After getting a sneak-peak at the GLK‘s replacement only a few hours ago, Mercedes have went ahead and released everything they have about the all-new 2016 GLC compact SUV.
Since we already had time to browse through a few comments about the GLC, it seams that our readers are split between appreciating its taller C-Class wagon look and disliking its unoriginal design, saying that the GLA is a better looking model.
It’s tough not to agree with that 2nd assessment. Even if you don’t mind the looks of the all-new GLC, it just seems like it blends in too much with the rest of the Mercedes-Benz line-up. It would certainly be hard to say that this is a better looking car than the Porsche Macan, BMW X3 or Lexus NX.
And those taillights look funny.
Other than that, Mercedes seem to be pretty high on their newest SUV, saying that it features excellent safety, state-of-the-art assistance systems, great fuel economy and ride comfort.
“Our new GLC represents a further, systematic step in the implementation of our successful SUV philosophy. It combines the ultimate in driving comfort with a sporty touch, impresses on the road and – more than ever – off it as well, and appeals to the eye with the new design and equipment line,” said Thomas Weber, Daimler AG Management Board member.
We can’t argue with the fact that the GLC does indeed stick to their current SUV design philosophy. You’ll quickly identify it as a Mercedes-Benz, regardless of how far away it is.
First thing you’ll notice is the short overhang at the front and the three-dimensional radiator grille – they work really well with the LED High Performance headlights. Mercedes say that the GLC has a self-confident look and we tend to agree. At least from this angle.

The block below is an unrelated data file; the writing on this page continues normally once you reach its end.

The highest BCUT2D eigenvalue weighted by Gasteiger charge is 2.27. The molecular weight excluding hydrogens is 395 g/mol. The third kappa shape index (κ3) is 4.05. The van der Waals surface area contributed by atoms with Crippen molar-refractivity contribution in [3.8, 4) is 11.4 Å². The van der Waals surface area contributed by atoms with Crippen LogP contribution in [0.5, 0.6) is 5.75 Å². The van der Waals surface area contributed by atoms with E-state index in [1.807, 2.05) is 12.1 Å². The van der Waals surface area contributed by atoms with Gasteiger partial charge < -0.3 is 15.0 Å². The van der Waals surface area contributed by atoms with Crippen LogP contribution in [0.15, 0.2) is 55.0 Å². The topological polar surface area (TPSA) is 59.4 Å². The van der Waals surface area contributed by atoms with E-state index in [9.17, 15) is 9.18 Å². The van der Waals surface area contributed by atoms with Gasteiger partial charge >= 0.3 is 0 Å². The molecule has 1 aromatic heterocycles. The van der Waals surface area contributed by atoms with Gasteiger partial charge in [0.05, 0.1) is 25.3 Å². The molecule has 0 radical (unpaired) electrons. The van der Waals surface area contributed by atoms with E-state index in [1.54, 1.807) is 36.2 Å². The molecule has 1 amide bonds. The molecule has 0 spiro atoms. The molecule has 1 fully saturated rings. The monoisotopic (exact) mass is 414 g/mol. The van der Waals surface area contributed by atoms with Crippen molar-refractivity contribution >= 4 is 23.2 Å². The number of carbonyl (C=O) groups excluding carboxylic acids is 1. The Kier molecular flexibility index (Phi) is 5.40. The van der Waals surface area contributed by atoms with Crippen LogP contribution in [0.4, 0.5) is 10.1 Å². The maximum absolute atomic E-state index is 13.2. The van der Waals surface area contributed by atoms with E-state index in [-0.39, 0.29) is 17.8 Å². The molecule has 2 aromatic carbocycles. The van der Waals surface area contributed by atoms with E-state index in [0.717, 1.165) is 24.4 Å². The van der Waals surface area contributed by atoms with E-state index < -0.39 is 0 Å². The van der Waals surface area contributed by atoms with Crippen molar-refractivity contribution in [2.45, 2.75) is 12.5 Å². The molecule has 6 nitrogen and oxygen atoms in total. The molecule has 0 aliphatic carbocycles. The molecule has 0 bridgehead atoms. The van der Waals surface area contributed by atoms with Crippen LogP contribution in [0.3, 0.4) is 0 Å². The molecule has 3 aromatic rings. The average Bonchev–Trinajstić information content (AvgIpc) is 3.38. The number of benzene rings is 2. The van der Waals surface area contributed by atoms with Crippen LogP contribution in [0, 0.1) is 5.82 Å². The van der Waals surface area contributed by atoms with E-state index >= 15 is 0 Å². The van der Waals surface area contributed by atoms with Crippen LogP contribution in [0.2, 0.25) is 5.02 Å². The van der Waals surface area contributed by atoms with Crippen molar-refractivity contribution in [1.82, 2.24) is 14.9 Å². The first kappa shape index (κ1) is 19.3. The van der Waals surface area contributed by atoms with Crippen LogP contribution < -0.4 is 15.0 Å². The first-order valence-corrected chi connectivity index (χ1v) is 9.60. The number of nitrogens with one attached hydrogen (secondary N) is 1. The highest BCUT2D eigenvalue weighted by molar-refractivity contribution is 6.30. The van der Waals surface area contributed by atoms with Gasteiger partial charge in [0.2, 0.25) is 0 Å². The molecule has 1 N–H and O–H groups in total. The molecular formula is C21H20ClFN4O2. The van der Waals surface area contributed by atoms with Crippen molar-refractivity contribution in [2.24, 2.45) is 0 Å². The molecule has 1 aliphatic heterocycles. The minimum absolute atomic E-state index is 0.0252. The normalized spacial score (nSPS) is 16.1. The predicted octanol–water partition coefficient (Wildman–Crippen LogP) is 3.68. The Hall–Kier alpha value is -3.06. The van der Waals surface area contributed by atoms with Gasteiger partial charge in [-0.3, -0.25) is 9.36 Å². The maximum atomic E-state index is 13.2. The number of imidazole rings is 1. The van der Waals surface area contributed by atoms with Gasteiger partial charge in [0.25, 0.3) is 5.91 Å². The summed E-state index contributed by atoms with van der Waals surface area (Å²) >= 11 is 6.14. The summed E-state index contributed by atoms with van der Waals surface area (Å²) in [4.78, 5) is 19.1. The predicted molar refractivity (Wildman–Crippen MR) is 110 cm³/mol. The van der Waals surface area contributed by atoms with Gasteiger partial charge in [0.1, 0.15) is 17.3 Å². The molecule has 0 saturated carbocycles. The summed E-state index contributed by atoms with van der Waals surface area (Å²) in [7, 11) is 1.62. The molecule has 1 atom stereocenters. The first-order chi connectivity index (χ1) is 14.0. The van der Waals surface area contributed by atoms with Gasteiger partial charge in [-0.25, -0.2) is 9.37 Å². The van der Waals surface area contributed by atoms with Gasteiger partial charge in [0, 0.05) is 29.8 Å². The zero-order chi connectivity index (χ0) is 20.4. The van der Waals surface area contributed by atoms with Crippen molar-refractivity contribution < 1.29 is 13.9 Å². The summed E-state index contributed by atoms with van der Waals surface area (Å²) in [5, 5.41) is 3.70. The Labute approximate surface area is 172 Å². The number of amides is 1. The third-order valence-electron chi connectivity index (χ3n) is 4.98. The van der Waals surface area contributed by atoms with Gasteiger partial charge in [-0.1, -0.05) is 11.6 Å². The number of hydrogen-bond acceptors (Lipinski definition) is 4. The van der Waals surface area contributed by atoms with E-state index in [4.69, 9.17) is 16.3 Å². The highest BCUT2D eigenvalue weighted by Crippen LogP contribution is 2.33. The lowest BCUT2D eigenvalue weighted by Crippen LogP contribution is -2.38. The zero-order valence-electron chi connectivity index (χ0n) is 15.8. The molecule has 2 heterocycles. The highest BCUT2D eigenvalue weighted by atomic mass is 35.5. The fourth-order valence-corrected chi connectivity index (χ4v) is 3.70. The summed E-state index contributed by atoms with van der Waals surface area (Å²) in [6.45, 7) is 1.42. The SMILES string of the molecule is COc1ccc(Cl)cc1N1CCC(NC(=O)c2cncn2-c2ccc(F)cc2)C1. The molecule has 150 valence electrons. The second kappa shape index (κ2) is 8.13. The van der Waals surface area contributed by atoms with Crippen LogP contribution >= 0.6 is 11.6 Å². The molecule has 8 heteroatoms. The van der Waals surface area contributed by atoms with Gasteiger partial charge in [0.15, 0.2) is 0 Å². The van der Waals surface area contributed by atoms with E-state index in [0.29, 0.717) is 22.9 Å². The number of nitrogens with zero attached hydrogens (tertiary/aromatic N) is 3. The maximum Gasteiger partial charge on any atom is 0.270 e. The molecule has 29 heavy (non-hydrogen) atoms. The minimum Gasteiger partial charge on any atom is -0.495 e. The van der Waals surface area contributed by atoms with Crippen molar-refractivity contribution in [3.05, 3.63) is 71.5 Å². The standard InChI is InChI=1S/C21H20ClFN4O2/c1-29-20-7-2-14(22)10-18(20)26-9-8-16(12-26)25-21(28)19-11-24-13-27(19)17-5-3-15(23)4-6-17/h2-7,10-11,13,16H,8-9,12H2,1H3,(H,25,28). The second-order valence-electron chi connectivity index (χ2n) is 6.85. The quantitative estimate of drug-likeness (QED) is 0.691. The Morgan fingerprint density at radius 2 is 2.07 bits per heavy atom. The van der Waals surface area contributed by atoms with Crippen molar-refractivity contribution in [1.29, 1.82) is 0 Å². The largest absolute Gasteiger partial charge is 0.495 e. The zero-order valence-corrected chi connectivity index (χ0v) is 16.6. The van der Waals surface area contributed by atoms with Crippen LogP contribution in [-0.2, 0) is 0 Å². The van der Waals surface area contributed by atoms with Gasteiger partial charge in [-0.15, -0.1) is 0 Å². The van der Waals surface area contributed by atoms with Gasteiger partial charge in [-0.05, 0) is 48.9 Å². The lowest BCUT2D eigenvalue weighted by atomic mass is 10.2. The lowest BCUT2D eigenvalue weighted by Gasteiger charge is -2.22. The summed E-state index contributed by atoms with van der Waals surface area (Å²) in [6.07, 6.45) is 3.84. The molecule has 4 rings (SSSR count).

The profile is a whole different thing, as you’d be hard-pressed to say that this was a particularly masculine car. Not that there’s anything wrong with that, but the GLC looks like something you’d buy your wife on your 5 year anniversary. It lacks any aggressive lines, everything is curvy and straight forward and that might push some people (or most people) towards its rivals, such as the pretty darn good looking BMW X3.
As for the rear, well, Mercedes says that it has broad, muscular shoulders and in a sense it does. Something else it has is a silly droopy-eyed look with those uninspiring taillights – too bad we’ll have to wait until the facelifted model for Mercedes to do anything about that. Naturally, if you like the looks of the car, feel free to ignore the previous paragraph.
Moving on to the interior, you’ll be glad to know that the GLC has outgrown the GLK in every possible way. You not only have more legroom, but also more elbow room (front & rear), more shoulder room (front & rear) and more car between you and the road.
The design of the cabin has obviously nothing to do with the GLK as it resembles the C-Class and it also keeps in touch with the GLE’s interior. The large, one-piece console panel sweeping from the center air vents to the armrest is a nice touch, as is the newly developed and innovative touchpad which you can recognize finger gestures.